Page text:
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Breathing pattern recordings using respiratory inductive plethysmography, before and after a physiotherapy breathing retraining program for asthma: A case report.
Physiother Theory Pract 2018; 34(4):329-335PT

Abstract

Breathing retraining (BR) improves symptoms, psychological well-being and quality of life in adults with asthma; but there remains uncertainty as to mechanism of effect. One of the intuitively logical theories is that BR works through altering breathing pattern. There is currently no evidence, however, that BR does result in measurable changes in breathing pattern. In this case report we describe the effects of physiotherapy BR on a 57-year-old female with a 10-year history of asthma. Data were collected before and after a physiotherapy BR program comprising three sessions over 18 weeks: breathing pattern (respiratory inductive plethysmography (RIP); physiology (end tidal carbon dioxide (ETCO2), heart rate, oxygen saturations, spirometric lung function); questionnaires (Asthma Control Questionnaire (ACQ), Hospital Anxiety and Depression Score, Nijmegen Questionnaire); and medication usage. After BR, the patient's symptoms improved. Her physiology was largely unchanged, although her FEV1 increased by 0.12L, peak flow by 21L/min. The patient reported using less Salbutamol, yet her asthma control improved (ACQ down 1.5). Her Nijmegen score dropped from positive to negative for hyperventilation (from 39 to 7). Her anxiety-depression levels both reduced into 'normal' ranges. The patient's expiratory time increased, with longer respiratory cycles and slower respiratory rate. No changes were seen in relative contributions of ribcage and abdomen. Controlled trials are now needed to determine the generalizability of these findings.

Authors+Show Affiliations

a Faculty of Health Sciences, Highfield Campus , University of Southampton, Southampton , UK.b Respiratory Centre, C- Level , Queen Alexandra Hospital , Portsmouth , UK.a Faculty of Health Sciences, Highfield Campus , University of Southampton, Southampton , UK.

Pub Type(s)

Case Reports
Journal Article

Language

eng

PubMed ID

29125380

Citation

Tehrany, Rokhsaneh, et al. "Breathing Pattern Recordings Using Respiratory Inductive Plethysmography, Before and After a Physiotherapy Breathing Retraining Program for Asthma: a Case Report." Physiotherapy Theory and Practice, vol. 34, no. 4, 2018, pp. 329-335.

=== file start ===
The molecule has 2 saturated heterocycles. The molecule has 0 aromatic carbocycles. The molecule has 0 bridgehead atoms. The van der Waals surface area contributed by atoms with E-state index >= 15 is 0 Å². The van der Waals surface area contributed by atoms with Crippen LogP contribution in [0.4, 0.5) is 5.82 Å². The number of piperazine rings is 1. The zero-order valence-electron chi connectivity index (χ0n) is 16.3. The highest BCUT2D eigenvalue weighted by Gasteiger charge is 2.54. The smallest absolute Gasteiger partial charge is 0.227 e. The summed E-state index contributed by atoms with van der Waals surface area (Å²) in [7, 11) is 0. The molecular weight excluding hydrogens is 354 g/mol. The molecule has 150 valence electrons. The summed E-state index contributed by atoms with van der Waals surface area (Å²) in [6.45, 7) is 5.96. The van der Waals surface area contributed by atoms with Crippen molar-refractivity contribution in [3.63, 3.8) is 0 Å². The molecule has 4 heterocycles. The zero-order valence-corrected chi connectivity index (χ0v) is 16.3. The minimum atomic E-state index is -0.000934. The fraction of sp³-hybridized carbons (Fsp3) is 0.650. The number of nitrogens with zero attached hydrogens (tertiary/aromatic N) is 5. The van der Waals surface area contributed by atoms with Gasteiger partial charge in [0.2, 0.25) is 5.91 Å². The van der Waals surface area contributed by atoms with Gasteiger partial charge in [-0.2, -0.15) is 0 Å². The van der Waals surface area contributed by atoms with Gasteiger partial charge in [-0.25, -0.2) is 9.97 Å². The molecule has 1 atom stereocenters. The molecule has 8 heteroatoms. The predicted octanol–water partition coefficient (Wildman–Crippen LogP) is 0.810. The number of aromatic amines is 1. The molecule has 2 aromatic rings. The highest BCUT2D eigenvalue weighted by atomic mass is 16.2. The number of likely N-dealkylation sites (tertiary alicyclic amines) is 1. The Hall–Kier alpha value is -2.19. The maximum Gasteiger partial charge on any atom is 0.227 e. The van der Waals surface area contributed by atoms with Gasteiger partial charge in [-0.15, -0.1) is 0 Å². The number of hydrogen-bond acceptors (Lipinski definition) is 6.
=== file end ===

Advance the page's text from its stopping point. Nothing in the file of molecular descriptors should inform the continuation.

Tehrany R, DeVos R, Bruton A. Breathing pattern recordings using respiratory inductive plethysmography, before and after a physiotherapy breathing retraining program for asthma: A case report. Physiother Theory Pract. 2018;34(4):329-335.
Tehrany, R., DeVos, R., & Bruton, A. (2018). Breathing pattern recordings using respiratory inductive plethysmography, before and after a physiotherapy breathing retraining program for asthma: A case report. Physiotherapy Theory and Practice, 34(4), pp. 329-335. doi:10.1080/09593985.2017.1400139.
Tehrany R, DeVos R, Bruton A. Breathing Pattern Recordings Using Respiratory Inductive Plethysmography, Before and After a Physiotherapy Breathing Retraining Program for Asthma: a Case Report. Physiother Theory Pract. 2018;34(4):329-335. PubMed PMID: 29125380.
* Article titles in AMA citation format should be in sentence-case
TY - JOUR T1 - Breathing pattern recordings using respiratory inductive plethysmography, before and after a physiotherapy breathing retraining program for asthma: A case report. AU - Tehrany,Rokhsaneh,BScPT, PhD MCSP AU - DeVos,Ruth,BScPT, MCSP AU - Bruton,Anne,BScPT, PhD MCSP Y1 - 2017/11/10/ PY - 2017/11/11/pubmed PY - 2018/8/28/medline PY - 2017/11/11/entrez KW - Asthma KW - breathing pattern KW - breathing retraining KW - respiratory inductive plethysmography SP - 329 EP - 335 JF - Physiotherapy theory and practice JO - Physiother Theory Pract VL - 34 IS - 4 N2 - Breathing retraining (BR) improves symptoms, psychological well-being and quality of life in adults with asthma; but there remains uncertainty as to mechanism of effect. One of the intuitively logical theories is that BR works through altering breathing pattern. There is currently no evidence, however, that BR does result in measurable changes in breathing pattern. In this case report we describe the effects of physiotherapy BR on a 57-year-old female with a 10-year history of asthma. Data were collected before and after a physiotherapy BR program comprising three sessions over 18 weeks: breathing pattern (respiratory inductive plethysmography (RIP); physiology (end tidal carbon dioxide (ETCO2), heart rate, oxygen saturations, spirometric lung function); questionnaires (Asthma Control Questionnaire (ACQ), Hospital Anxiety and Depression Score, Nijmegen Questionnaire); and medication usage. After BR, the patient's symptoms improved. Her physiology was largely unchanged, although her FEV1 increased by 0.12L, peak flow by 21L/min. The patient reported using less Salbutamol, yet her asthma control improved (ACQ down 1.5). Her Nijmegen score dropped from positive to negative for hyperventilation (from 39 to 7). Her anxiety-depression levels both reduced into 'normal' ranges. The patient's expiratory time increased, with longer respiratory cycles and slower respiratory rate. No changes were seen in relative contributions of ribcage and abdomen. Controlled trials are now needed to determine the generalizability of these findings. SN - 1532-5040 UR - https://www.unboundmedicine.com/medline/citation/29125380/Breathing_pattern_recordings_using_respiratory_inductive_plethysmography_before_and_after_a_physiotherapy_breathing_retraining_program_for_asthma:_A_case_report_ L2 - http://www.tandfonline.com/doi/full/10.1080/09593985.2017.1400139 DB - PRIME DP - Unbound Medicine ER -